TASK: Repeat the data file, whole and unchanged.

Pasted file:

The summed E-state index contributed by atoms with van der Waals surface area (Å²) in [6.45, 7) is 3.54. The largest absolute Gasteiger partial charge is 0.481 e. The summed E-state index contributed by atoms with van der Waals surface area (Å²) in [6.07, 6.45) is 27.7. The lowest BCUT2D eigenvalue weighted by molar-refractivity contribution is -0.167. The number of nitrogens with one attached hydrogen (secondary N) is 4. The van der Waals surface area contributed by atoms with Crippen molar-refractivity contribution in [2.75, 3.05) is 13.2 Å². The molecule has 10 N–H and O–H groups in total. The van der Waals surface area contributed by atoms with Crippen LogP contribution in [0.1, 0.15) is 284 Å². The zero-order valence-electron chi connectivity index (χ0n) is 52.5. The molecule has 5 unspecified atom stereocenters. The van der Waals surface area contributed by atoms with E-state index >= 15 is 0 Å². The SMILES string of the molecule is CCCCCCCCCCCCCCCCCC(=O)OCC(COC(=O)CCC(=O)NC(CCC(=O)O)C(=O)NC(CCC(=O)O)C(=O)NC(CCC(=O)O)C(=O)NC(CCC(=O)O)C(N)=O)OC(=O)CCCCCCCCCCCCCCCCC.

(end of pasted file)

The summed E-state index contributed by atoms with van der Waals surface area (Å²) in [6.45, 7) is 3.54. The largest absolute Gasteiger partial charge is 0.481 e. The summed E-state index contributed by atoms with van der Waals surface area (Å²) in [6.07, 6.45) is 27.7. The lowest BCUT2D eigenvalue weighted by molar-refractivity contribution is -0.167. The number of nitrogens with one attached hydrogen (secondary N) is 4. The van der Waals surface area contributed by atoms with Crippen molar-refractivity contribution in [2.75, 3.05) is 13.2 Å². The molecule has 10 N–H and O–H groups in total. The van der Waals surface area contributed by atoms with Crippen LogP contribution in [0.1, 0.15) is 284 Å². The zero-order valence-electron chi connectivity index (χ0n) is 52.5. The molecule has 5 unspecified atom stereocenters. The van der Waals surface area contributed by atoms with E-state index >= 15 is 0 Å². The SMILES string of the molecule is CCCCCCCCCCCCCCCCCC(=O)OCC(COC(=O)CCC(=O)NC(CCC(=O)O)C(=O)NC(CCC(=O)O)C(=O)NC(CCC(=O)O)C(=O)NC(CCC(=O)O)C(N)=O)OC(=O)CCCCCCCCCCCCCCCCC.